I am definitely planning to use this with my 5th graders.  Last year, using an idea from Angela Maiers, I asked my students to choose their own “Dream Team” of people who demonstrate the traits they most admire.  (You can read more about this project here.)  The “Science of Character” film and resources fit in perfectly with this project.  I want to thank “Let it Ripple” for providing such a wonderful supplement for classrooms around the world!

More Growth Mindset Resources

Albert Einstein Quote


As you may have gathered from yesterday’s “Flappy Bird” post, I am trying very hard to maintain a Growth Mindset, and to foster this thinking in my daughter and students. One of my favorite bloggers, Sonya Terborg, also talks about encouraging a Growth Mindset in her classroom.  One of her ideas, in this post, is to add a Growth Mindset quote to any printed work that she hands out to her students.  Sonya links to this fabulous set of quotes that includes some from Carol Dweck’s book, Mindset.  Sonya also gives examples of some statements that communicate learning goals and expectations that she found on the MindSetWorks site.  In a separate post, Sonya discusses “Developing a Growth Mindset in an Inquiry Based Math Class.”  I love the way she leads up to a weekly math challenge for her students.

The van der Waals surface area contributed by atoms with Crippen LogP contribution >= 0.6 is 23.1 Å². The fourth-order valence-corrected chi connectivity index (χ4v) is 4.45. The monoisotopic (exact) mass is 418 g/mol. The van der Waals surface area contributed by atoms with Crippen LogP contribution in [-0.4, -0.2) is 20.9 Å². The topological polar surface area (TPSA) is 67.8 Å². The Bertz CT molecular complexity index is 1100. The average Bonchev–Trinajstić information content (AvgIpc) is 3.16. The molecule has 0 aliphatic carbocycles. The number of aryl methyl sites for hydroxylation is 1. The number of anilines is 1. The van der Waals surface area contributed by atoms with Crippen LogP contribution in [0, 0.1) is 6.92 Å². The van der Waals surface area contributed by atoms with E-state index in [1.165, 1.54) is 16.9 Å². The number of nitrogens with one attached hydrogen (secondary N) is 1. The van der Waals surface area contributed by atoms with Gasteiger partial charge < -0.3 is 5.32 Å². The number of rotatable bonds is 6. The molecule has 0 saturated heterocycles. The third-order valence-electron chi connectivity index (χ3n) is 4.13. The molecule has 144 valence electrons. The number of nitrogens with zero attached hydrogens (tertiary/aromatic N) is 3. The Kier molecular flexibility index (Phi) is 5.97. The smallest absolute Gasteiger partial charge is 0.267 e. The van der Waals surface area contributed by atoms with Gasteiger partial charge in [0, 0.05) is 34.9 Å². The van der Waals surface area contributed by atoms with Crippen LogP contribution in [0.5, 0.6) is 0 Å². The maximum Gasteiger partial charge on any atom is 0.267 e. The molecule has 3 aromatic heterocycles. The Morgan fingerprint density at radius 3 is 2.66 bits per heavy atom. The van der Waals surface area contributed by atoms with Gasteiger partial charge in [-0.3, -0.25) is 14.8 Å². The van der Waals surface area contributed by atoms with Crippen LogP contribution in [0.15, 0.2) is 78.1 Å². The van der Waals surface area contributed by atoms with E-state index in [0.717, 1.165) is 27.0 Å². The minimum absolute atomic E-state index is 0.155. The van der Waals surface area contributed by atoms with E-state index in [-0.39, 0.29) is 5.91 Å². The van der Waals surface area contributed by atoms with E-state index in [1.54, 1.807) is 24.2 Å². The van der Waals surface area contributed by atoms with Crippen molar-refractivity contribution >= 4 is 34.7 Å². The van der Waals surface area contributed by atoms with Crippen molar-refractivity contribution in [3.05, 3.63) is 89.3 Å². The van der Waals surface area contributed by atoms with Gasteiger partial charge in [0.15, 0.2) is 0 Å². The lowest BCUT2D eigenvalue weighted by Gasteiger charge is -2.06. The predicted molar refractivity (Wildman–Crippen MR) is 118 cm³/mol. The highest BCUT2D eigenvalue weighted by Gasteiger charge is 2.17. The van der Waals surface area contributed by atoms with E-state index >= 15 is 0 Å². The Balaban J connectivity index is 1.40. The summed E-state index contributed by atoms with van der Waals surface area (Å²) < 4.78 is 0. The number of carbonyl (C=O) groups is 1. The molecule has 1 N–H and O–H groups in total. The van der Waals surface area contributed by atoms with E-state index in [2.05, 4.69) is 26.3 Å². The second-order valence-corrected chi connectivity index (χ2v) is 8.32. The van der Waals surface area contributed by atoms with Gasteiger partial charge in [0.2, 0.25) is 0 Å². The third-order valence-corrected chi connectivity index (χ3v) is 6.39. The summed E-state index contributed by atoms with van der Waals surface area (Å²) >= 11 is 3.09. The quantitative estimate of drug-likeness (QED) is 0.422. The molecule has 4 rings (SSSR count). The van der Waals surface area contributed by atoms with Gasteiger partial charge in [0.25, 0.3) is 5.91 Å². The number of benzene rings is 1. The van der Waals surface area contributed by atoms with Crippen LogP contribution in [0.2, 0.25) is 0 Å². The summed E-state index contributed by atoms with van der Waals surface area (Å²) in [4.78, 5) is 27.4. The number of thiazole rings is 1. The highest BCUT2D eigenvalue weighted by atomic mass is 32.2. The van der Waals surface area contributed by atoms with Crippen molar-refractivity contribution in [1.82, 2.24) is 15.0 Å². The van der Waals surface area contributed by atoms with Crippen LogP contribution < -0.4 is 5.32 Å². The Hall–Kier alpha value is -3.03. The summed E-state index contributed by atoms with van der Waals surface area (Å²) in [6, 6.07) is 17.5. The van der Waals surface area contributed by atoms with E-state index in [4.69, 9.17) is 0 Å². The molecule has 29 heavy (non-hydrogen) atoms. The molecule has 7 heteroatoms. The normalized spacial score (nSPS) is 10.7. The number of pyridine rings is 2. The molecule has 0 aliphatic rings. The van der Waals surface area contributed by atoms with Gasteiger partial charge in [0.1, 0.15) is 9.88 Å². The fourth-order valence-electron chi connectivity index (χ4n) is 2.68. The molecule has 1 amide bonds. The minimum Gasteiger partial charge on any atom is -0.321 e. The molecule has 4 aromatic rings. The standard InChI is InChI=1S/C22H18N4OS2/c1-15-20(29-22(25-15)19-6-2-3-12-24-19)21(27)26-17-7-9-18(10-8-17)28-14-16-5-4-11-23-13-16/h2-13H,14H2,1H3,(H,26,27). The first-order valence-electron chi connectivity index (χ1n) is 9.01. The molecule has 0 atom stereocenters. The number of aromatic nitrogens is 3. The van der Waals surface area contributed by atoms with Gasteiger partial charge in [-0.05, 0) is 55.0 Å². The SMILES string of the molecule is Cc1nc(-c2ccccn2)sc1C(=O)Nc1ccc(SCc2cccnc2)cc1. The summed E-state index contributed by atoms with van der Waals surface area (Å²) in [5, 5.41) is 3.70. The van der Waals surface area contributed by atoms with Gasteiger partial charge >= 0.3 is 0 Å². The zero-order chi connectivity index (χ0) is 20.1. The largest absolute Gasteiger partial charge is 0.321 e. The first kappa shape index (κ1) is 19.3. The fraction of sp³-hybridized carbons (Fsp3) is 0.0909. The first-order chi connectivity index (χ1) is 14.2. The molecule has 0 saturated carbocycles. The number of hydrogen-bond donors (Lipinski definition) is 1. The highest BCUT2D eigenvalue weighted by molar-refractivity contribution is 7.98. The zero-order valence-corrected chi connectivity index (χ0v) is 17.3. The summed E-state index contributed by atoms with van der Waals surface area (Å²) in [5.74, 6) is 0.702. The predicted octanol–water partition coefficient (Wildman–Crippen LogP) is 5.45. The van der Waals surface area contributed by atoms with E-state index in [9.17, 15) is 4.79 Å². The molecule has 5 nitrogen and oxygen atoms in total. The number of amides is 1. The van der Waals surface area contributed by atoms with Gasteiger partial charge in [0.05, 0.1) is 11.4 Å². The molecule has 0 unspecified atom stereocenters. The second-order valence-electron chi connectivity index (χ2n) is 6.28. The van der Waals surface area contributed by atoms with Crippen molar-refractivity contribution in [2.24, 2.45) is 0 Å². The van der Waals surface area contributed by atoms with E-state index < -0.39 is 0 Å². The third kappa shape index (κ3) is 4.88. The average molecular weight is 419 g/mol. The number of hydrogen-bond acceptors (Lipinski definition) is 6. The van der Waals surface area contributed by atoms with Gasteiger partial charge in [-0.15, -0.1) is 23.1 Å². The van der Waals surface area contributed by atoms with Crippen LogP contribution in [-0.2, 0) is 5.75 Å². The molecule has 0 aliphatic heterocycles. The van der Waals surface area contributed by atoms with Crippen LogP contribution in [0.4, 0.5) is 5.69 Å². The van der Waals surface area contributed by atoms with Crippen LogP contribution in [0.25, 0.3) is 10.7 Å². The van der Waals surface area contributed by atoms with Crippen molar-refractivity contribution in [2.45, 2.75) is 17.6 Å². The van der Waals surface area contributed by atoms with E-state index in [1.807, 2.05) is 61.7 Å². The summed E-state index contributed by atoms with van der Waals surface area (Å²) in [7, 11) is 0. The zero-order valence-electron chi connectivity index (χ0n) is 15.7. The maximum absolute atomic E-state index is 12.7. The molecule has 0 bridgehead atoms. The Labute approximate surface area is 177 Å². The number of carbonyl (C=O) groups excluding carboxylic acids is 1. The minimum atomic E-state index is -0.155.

Here are some other recent resources I’ve collected about cultivating a Growth Mindset:

“How Not to Raise a Quitter” by Dr. Michele Borba

“Teaching Persistence: How to Develop Student Stamina” by Norene Wiesen